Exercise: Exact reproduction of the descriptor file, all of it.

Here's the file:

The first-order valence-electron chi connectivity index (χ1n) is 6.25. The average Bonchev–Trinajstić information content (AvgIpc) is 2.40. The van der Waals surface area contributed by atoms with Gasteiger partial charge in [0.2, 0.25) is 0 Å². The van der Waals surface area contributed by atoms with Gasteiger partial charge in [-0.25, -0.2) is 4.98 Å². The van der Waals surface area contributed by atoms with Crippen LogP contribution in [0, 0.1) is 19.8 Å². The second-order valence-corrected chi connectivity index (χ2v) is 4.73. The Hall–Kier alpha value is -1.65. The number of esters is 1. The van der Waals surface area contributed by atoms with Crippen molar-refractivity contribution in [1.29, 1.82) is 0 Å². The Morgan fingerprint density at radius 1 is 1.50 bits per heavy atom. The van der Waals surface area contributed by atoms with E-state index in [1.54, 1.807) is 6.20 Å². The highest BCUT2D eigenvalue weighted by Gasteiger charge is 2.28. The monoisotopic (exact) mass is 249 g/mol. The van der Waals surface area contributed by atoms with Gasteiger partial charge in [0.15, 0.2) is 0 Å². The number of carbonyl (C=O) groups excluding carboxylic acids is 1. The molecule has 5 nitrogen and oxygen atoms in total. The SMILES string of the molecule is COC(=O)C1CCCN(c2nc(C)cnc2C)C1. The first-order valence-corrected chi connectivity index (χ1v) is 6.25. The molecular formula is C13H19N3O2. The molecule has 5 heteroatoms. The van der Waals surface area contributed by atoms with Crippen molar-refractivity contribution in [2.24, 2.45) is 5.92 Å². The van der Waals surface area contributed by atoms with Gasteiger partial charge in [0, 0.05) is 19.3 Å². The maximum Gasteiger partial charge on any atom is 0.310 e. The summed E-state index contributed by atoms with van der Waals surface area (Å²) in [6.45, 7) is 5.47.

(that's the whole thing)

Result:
The first-order valence-electron chi connectivity index (χ1n) is 6.25. The average Bonchev–Trinajstić information content (AvgIpc) is 2.40. The van der Waals surface area contributed by atoms with Gasteiger partial charge in [0.2, 0.25) is 0 Å². The van der Waals surface area contributed by atoms with Gasteiger partial charge in [-0.25, -0.2) is 4.98 Å². The van der Waals surface area contributed by atoms with Crippen LogP contribution in [0, 0.1) is 19.8 Å². The second-order valence-corrected chi connectivity index (χ2v) is 4.73. The Hall–Kier alpha value is -1.65. The number of esters is 1. The van der Waals surface area contributed by atoms with Crippen molar-refractivity contribution in [1.29, 1.82) is 0 Å². The Morgan fingerprint density at radius 1 is 1.50 bits per heavy atom. The van der Waals surface area contributed by atoms with E-state index in [1.54, 1.807) is 6.20 Å². The highest BCUT2D eigenvalue weighted by Gasteiger charge is 2.28. The monoisotopic (exact) mass is 249 g/mol. The van der Waals surface area contributed by atoms with Gasteiger partial charge in [0.15, 0.2) is 0 Å². The number of carbonyl (C=O) groups excluding carboxylic acids is 1. The molecule has 5 nitrogen and oxygen atoms in total. The SMILES string of the molecule is COC(=O)C1CCCN(c2nc(C)cnc2C)C1. The first-order valence-corrected chi connectivity index (χ1v) is 6.25. The molecular formula is C13H19N3O2. The molecule has 5 heteroatoms. The van der Waals surface area contributed by atoms with Crippen molar-refractivity contribution in [2.24, 2.45) is 5.92 Å². The van der Waals surface area contributed by atoms with Gasteiger partial charge in [0, 0.05) is 19.3 Å². The maximum Gasteiger partial charge on any atom is 0.310 e. The summed E-state index contributed by atoms with van der Waals surface area (Å²) in [6.45, 7) is 5.47.